There are some risks and side effects associated with HRT, but these are generally considered to be outweighed by the positives. You should talk them all through with your GP before starting a course of treatment and if you are at all concerned at any point during your treatment.

There are specific side effects associated with each method of treatment, but the general side effects of HRT can include:

  • Vaginal bleeding
  • Sore breasts
  • Headaches
  • Nausea
  • Indigestion
  • Abdominal pain

In most cases, side effects pass within three months of beginning HRT.

HRT risks

Some forms of HRT treatment can increase your risk of developing certain types of cancer and other conditions. Be sure you talk to your doctor to fully understand the risks involved before you begin a course of HRT.

There is a slightly increased risk with the following conditions:

  • Breast cancer: There is a small increase in the risk of breast cancer when on combined HRT (oestrogen and progestogen).
  • Ovarian cancer: Studies into the risk of ovarian cancer have had conflicting results, but if there is any increase in the risk it is very minimal.
  • Womb cancer: Oestrogen-only HRT can increase the risk of womb cancer, so it tends to only be used in women without a womb (eg women who have had a hysterectomy).
  • Blood clots: HRT tablets can increase your chance of developing a blood clot, but this isn’t the case with HRT patches and gels.
  • Heart disease / stroke: Oestrogen tablets are associated with a small increase in stroke, but in general HRT doesn’t affect your risk of cardiovascular disease significantly.

See the NICE website for more information.

Are there any alternatives to HRT?

There are alternatives to HRT treatment but often they are less effective and there can be more side effects. Antidepressants, tibolone and clonidine are all medications that may be prescribed as alternatives to HRT.

There are some lifestyle changes you can make to help ease your menopause symptoms. These include:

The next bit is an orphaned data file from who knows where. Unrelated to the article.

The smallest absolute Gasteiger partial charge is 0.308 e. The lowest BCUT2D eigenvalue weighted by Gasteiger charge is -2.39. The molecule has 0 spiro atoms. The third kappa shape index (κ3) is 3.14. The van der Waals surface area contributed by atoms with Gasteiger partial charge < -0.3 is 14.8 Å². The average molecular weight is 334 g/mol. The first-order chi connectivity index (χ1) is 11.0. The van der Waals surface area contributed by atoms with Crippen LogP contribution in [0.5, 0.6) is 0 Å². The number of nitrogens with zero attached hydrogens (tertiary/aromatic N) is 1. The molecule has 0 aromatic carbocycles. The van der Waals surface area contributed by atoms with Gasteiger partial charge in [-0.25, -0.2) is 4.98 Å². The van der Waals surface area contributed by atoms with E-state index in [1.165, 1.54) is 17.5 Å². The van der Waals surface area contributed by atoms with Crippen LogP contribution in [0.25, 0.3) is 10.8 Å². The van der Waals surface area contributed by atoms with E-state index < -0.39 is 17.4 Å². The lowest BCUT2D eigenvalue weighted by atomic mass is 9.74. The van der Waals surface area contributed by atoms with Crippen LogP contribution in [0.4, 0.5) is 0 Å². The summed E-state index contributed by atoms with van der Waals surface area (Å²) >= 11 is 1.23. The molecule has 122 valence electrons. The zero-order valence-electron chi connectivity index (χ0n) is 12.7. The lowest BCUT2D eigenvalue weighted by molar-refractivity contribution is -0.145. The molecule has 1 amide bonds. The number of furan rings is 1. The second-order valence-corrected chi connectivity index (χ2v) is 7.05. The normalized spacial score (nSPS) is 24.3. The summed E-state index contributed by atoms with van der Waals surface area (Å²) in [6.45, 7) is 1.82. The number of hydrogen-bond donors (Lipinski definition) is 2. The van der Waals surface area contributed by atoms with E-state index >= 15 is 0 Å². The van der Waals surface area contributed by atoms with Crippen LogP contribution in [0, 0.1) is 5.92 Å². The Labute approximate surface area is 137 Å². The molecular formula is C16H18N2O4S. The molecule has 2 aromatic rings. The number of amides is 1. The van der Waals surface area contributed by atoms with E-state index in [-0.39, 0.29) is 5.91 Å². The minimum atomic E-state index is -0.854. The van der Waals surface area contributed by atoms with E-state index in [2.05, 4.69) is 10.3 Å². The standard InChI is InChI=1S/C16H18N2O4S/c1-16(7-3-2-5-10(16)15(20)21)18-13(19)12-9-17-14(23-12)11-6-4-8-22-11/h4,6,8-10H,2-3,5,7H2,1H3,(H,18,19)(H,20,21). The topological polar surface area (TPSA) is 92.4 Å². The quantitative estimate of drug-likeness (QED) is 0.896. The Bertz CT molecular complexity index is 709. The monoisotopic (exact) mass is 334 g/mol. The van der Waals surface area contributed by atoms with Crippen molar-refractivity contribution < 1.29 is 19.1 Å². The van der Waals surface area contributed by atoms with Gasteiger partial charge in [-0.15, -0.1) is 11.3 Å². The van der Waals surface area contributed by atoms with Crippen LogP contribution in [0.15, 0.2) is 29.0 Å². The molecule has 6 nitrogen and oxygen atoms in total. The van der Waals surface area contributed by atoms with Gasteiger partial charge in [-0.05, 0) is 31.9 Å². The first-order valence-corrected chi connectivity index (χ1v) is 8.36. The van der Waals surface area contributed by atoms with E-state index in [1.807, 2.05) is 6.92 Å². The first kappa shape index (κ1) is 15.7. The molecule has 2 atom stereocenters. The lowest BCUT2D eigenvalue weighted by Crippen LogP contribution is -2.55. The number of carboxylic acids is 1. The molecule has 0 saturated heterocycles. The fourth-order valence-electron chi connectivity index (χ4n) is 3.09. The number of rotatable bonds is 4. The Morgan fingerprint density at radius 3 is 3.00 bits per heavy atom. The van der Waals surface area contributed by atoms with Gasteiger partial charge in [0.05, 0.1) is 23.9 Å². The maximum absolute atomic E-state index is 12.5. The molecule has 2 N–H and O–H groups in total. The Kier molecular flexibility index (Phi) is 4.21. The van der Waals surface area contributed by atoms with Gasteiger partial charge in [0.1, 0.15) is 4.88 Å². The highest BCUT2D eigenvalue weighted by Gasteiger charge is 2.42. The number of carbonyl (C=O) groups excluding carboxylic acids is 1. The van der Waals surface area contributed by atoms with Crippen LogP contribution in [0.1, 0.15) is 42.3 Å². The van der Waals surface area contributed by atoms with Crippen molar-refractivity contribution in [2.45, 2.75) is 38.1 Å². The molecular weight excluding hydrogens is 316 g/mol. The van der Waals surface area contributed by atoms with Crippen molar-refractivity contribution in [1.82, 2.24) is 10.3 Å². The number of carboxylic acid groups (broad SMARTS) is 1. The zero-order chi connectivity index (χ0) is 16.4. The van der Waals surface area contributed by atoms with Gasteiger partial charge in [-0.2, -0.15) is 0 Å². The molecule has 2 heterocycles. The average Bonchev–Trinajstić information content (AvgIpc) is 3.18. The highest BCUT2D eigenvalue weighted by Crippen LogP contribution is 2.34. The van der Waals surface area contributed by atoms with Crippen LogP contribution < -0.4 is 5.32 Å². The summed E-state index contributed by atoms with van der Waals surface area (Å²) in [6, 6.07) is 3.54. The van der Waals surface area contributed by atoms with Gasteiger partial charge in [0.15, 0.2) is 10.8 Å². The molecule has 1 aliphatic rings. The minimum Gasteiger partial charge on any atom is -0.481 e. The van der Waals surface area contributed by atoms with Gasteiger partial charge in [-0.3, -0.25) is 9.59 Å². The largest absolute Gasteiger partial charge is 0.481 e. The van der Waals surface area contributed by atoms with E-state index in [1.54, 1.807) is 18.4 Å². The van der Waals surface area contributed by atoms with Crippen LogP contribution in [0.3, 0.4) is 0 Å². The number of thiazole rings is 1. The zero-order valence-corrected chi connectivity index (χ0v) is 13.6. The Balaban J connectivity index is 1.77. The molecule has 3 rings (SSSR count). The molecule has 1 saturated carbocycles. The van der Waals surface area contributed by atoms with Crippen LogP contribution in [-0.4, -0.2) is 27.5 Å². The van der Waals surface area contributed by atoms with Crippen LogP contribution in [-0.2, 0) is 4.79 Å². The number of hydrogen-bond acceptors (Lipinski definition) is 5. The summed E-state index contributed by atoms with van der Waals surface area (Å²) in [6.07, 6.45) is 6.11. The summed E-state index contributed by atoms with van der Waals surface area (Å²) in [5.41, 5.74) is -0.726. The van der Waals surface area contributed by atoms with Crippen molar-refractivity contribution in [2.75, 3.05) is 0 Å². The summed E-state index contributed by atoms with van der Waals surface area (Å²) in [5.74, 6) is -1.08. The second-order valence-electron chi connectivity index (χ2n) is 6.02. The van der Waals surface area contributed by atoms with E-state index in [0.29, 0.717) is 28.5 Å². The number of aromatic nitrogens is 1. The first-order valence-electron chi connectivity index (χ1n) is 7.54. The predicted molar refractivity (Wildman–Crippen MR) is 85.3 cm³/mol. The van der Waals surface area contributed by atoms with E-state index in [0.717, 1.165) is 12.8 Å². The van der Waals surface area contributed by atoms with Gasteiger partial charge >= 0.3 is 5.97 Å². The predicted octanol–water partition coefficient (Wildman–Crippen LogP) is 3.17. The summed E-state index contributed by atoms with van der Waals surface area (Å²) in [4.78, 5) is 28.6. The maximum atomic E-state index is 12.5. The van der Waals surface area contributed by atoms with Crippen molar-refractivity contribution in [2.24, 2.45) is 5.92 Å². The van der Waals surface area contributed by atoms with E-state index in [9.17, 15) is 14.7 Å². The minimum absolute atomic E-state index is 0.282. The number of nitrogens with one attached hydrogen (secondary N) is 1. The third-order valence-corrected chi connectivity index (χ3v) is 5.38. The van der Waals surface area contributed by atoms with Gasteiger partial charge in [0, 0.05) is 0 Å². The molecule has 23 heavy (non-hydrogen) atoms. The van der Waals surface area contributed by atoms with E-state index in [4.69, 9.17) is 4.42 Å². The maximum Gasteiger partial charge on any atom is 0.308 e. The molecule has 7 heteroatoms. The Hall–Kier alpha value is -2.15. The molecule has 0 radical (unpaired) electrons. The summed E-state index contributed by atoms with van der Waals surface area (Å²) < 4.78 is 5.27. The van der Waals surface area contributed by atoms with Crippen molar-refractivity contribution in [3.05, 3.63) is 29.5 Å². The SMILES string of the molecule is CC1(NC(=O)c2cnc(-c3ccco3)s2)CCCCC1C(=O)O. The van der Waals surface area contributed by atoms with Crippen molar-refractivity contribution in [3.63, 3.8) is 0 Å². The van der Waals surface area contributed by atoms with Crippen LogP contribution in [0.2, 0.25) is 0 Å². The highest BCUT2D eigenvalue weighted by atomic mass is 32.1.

• Giving up smoking
  • Eating a healthy diet it is very minimal.
  • Cutting down on alcohol, caffeine, and spicy foods
  • Exercising regularly
  • Using a vaginal lubricant
  • Trying to reduce your stress levels

Bioidentical hormones are a natural alternative to HRT. They aren’t recommended, however, as they aren’t regulated and it’s not known how effective they are.

Some other natural alternatives to HRT include evening primrose oil, St John's Wort, ginseng, black cohosh and angelica. You should talk to your GP before taking any complementary therapies.

Stopping HRT

There’s no limit on how long you can take HRT, but generally your doctor will want you to be taking the lowest dose for the shortest time possible. Many women stop taking HRT when they are no longer experiencing any menopausal symptoms.

However long you’ve been taking HRT, it’s important that you talk to your doctor before stopping altogether. When you do stop, you can either do it gradually or suddenly. Gradually decreasing the dose is less likely to make your symptoms come back.


Frequently Asked Questions

What are hormones?

Hormones are chemicals that help regulate processes within the body.

How long does it take for HRT to work?

It can take a few weeks to notice the effects of HRT. Your doctor will probably start you off on a 3-month course of HRT medication and evaluate how well it is working for you.